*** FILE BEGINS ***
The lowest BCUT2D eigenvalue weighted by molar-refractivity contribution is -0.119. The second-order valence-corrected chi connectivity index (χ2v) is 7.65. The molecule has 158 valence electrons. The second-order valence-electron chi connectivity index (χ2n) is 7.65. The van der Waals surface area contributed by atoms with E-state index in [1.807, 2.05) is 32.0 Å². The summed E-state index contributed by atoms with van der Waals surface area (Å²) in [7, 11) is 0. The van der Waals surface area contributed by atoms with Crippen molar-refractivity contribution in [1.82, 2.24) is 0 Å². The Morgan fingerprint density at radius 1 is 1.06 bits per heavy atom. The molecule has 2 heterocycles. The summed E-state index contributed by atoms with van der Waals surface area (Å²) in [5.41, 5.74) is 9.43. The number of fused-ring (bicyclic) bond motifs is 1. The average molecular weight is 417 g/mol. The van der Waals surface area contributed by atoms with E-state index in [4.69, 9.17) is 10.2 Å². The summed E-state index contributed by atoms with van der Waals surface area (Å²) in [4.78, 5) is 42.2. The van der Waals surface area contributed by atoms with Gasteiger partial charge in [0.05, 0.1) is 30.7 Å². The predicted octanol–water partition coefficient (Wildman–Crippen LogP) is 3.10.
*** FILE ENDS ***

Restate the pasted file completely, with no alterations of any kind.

The lowest BCUT2D eigenvalue weighted by molar-refractivity contribution is -0.119. The second-order valence-corrected chi connectivity index (χ2v) is 7.65. The molecule has 158 valence electrons. The second-order valence-electron chi connectivity index (χ2n) is 7.65. The van der Waals surface area contributed by atoms with E-state index in [1.807, 2.05) is 32.0 Å². The summed E-state index contributed by atoms with van der Waals surface area (Å²) in [7, 11) is 0. The van der Waals surface area contributed by atoms with Crippen molar-refractivity contribution in [1.82, 2.24) is 0 Å². The Morgan fingerprint density at radius 1 is 1.06 bits per heavy atom. The molecule has 2 heterocycles. The summed E-state index contributed by atoms with van der Waals surface area (Å²) in [5.41, 5.74) is 9.43. The number of fused-ring (bicyclic) bond motifs is 1. The average molecular weight is 417 g/mol. The van der Waals surface area contributed by atoms with E-state index in [4.69, 9.17) is 10.2 Å². The summed E-state index contributed by atoms with van der Waals surface area (Å²) in [4.78, 5) is 42.2. The van der Waals surface area contributed by atoms with Gasteiger partial charge in [0.05, 0.1) is 30.7 Å². The predicted octanol–water partition coefficient (Wildman–Crippen LogP) is 3.10.